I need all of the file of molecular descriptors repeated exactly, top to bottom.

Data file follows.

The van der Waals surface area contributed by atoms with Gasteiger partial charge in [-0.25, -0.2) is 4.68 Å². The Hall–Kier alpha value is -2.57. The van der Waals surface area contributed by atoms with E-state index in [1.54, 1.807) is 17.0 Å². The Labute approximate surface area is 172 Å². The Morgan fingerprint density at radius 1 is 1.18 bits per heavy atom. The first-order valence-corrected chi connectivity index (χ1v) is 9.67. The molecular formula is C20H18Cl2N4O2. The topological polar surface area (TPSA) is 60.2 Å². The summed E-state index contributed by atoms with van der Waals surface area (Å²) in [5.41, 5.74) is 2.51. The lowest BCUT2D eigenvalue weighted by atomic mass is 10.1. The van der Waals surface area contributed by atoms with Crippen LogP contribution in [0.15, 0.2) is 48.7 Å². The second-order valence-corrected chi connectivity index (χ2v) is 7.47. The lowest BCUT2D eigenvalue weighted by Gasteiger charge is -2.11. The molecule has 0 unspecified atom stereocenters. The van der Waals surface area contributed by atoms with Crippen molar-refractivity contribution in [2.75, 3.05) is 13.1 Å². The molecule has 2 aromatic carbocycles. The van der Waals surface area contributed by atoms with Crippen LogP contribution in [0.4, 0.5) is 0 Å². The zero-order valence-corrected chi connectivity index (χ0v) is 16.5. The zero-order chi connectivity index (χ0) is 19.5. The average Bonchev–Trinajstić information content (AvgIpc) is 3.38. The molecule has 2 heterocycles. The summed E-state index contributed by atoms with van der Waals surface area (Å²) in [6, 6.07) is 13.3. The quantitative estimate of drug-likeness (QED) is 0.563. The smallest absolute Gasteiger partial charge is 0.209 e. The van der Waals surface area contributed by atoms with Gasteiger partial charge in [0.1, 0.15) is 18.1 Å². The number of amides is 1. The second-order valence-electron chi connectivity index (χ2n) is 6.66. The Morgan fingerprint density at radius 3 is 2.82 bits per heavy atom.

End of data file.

The van der Waals surface area contributed by atoms with Gasteiger partial charge in [-0.25, -0.2) is 4.68 Å². The Hall–Kier alpha value is -2.57. The van der Waals surface area contributed by atoms with E-state index in [1.54, 1.807) is 17.0 Å². The Labute approximate surface area is 172 Å². The Morgan fingerprint density at radius 1 is 1.18 bits per heavy atom. The first-order valence-corrected chi connectivity index (χ1v) is 9.67. The molecular formula is C20H18Cl2N4O2. The topological polar surface area (TPSA) is 60.2 Å². The summed E-state index contributed by atoms with van der Waals surface area (Å²) in [5.41, 5.74) is 2.51. The lowest BCUT2D eigenvalue weighted by atomic mass is 10.1. The van der Waals surface area contributed by atoms with Crippen LogP contribution in [0.15, 0.2) is 48.7 Å². The second-order valence-corrected chi connectivity index (χ2v) is 7.47. The lowest BCUT2D eigenvalue weighted by Gasteiger charge is -2.11. The molecule has 0 unspecified atom stereocenters. The van der Waals surface area contributed by atoms with Crippen molar-refractivity contribution in [2.75, 3.05) is 13.1 Å². The molecule has 2 aromatic carbocycles. The van der Waals surface area contributed by atoms with Crippen LogP contribution in [0.4, 0.5) is 0 Å². The zero-order valence-corrected chi connectivity index (χ0v) is 16.5. The zero-order chi connectivity index (χ0) is 19.5. The average Bonchev–Trinajstić information content (AvgIpc) is 3.38. The molecule has 2 heterocycles. The summed E-state index contributed by atoms with van der Waals surface area (Å²) in [6, 6.07) is 13.3. The quantitative estimate of drug-likeness (QED) is 0.563. The smallest absolute Gasteiger partial charge is 0.209 e. The van der Waals surface area contributed by atoms with Gasteiger partial charge in [0.1, 0.15) is 18.1 Å². The number of amides is 1. The second-order valence-electron chi connectivity index (χ2n) is 6.66. The Morgan fingerprint density at radius 3 is 2.82 bits per heavy atom.